How To Change Workplace Culture

When we experience things like cynicism, overly aggressive behavior, distrust – when we experience weak culture on a daily basis – this is a sign that we need to do something about culture. Others will only desire to tweak their culture. It’s not so much dysfunctional or bad, as just missing a little something.

According to Deloitte Human Capital Trends Report, of more than 7,000 CEOs and Human Resource leaders surveyed, only 19% of CEO and Human Resource leaders feel they have the “right culture.” Getting the “right culture” requires a change in culture – which necessitates altering the way an organization behaves. Changing a culture is challenging, largely because the existing culture has usually formed over many years. There are deep rooted ways of behaving that are not easily uprooted.

Making even incremental changes can feel as challenging as swimming upstream. One of the main difficulties with changing culture is that it is often invisible to those inside of it. This is like a fish in water – it’s simply the environment where we live. Some inside the organization haven’t even considered whether the culture is weak or strong; it just is.

Following is a summary of the culture change process. Based on our experience we’ve found these steps essential to implement culture change.

  1. Understand Your Current Culture.

Talk to and listen to people.Pay attention to the stories people tell and how they interact. When we have a clear picture of where we are currently, we can more easily plan for change.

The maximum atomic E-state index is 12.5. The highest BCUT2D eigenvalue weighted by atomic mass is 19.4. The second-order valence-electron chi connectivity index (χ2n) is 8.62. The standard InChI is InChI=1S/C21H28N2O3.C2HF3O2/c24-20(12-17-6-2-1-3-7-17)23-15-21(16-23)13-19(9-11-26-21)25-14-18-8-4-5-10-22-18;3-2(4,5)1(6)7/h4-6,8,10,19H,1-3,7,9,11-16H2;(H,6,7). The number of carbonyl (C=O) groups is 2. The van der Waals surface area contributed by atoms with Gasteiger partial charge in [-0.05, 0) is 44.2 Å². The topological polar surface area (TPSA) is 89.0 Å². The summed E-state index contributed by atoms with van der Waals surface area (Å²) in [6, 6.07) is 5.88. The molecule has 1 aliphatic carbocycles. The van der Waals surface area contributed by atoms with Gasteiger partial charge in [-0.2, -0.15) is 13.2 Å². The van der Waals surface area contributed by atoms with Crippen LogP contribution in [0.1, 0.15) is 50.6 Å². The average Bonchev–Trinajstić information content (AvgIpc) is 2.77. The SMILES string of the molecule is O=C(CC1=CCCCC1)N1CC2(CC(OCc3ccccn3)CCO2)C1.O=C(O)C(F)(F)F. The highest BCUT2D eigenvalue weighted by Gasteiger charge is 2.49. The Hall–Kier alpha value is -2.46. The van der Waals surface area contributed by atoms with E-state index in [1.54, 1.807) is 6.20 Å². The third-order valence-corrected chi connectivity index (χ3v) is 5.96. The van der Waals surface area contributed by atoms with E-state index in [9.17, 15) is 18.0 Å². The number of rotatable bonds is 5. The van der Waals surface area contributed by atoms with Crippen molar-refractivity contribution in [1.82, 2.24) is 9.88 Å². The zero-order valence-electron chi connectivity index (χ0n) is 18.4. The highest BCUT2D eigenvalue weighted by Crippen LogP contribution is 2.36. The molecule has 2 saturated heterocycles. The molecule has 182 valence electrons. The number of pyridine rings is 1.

1. Assess Your Current Culture.

Consider what’s good about it and what’s bad. What should stay and what should go? What is missing that should be added?

  1. Envision and Define a Desired Culture.

Before making changes, we need to know where we are going. What does your ideal culture look like? Be sure to invite everyone to be a part of this process – employees and leaders alike.

  1. Teach and Model the Culture.

Once a new culture is envisioned, share the idea of this new culture widely. Because both employees and leaders were part of redefining the culture, both now need to buy into and model the culture. Change will not be successful if everyone is not aligned.

  1. Hold People Accountable.

Holding people accountable to new ways of interacting and working together should not just be about leadership coaching employees. Employees need to also hold each other accountable. Workplace culture is fragile, so monitoring, checking in, and coaching when appropriate needs to happen regularly.

Many leaders I meet have great intentions about changing their culture. They attend a workshop, read a book, go to a retreat, and become inspired about what might become of their organization. They then wake up and go to work and find that the daily rhythms and sometimes grind of their tasks get in the way of working on culture.

It is important to remember that changing culture is a process, not an event – and a long process at that. Thus, committing to changing culture is not to be taken casually. It must be seen as essential work that will take time and commitment. But with a clear plan and focus, change is possible.

Randy Grieser, CEO, Author, Speaker
ACHIEVE Centre for Leadership & Workplace Performance and the Crisis & Trauma Resource Institute

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© Randy Grieser and The Ordinary Leader
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